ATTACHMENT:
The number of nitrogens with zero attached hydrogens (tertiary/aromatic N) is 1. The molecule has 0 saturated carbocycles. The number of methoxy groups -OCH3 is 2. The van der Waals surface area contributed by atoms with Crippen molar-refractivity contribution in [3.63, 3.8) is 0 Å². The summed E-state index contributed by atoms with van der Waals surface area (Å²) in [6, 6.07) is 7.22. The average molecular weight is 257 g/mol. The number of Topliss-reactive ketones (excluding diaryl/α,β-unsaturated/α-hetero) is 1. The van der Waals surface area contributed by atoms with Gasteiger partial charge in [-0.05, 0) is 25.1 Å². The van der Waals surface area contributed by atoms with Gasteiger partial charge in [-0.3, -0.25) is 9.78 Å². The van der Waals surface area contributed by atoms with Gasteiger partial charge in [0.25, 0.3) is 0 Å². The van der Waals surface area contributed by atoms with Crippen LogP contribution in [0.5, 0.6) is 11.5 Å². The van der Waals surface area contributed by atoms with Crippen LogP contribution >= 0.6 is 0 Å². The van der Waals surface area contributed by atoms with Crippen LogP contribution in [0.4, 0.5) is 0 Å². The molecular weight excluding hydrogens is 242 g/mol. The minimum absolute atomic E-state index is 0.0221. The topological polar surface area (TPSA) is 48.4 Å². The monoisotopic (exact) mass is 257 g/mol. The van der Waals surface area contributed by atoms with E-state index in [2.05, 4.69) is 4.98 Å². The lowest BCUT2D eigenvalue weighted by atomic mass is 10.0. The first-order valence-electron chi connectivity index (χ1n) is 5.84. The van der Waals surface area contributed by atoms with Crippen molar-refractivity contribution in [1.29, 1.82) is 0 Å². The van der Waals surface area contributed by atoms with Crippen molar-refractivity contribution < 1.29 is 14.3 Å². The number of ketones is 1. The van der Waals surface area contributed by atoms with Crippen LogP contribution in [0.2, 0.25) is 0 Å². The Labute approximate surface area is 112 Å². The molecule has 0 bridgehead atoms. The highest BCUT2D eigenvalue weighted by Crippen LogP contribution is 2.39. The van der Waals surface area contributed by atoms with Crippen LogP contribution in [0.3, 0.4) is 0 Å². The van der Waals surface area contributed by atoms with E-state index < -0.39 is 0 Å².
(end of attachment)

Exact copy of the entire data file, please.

The number of nitrogens with zero attached hydrogens (tertiary/aromatic N) is 1. The molecule has 0 saturated carbocycles. The number of methoxy groups -OCH3 is 2. The van der Waals surface area contributed by atoms with Crippen molar-refractivity contribution in [3.63, 3.8) is 0 Å². The summed E-state index contributed by atoms with van der Waals surface area (Å²) in [6, 6.07) is 7.22. The average molecular weight is 257 g/mol. The number of Topliss-reactive ketones (excluding diaryl/α,β-unsaturated/α-hetero) is 1. The van der Waals surface area contributed by atoms with Gasteiger partial charge in [-0.05, 0) is 25.1 Å². The van der Waals surface area contributed by atoms with Gasteiger partial charge in [-0.3, -0.25) is 9.78 Å². The van der Waals surface area contributed by atoms with Gasteiger partial charge in [0.25, 0.3) is 0 Å². The van der Waals surface area contributed by atoms with Crippen LogP contribution in [0.5, 0.6) is 11.5 Å². The van der Waals surface area contributed by atoms with Crippen LogP contribution >= 0.6 is 0 Å². The van der Waals surface area contributed by atoms with Crippen LogP contribution in [0.4, 0.5) is 0 Å². The molecular weight excluding hydrogens is 242 g/mol. The minimum absolute atomic E-state index is 0.0221. The topological polar surface area (TPSA) is 48.4 Å². The monoisotopic (exact) mass is 257 g/mol. The van der Waals surface area contributed by atoms with E-state index in [2.05, 4.69) is 4.98 Å². The lowest BCUT2D eigenvalue weighted by atomic mass is 10.0. The first-order valence-electron chi connectivity index (χ1n) is 5.84. The van der Waals surface area contributed by atoms with Crippen molar-refractivity contribution in [1.29, 1.82) is 0 Å². The van der Waals surface area contributed by atoms with Crippen molar-refractivity contribution < 1.29 is 14.3 Å². The number of ketones is 1. The van der Waals surface area contributed by atoms with Crippen LogP contribution in [0.2, 0.25) is 0 Å². The Labute approximate surface area is 112 Å². The molecule has 0 bridgehead atoms. The highest BCUT2D eigenvalue weighted by Crippen LogP contribution is 2.39. The van der Waals surface area contributed by atoms with Crippen LogP contribution in [0.3, 0.4) is 0 Å². The van der Waals surface area contributed by atoms with E-state index < -0.39 is 0 Å².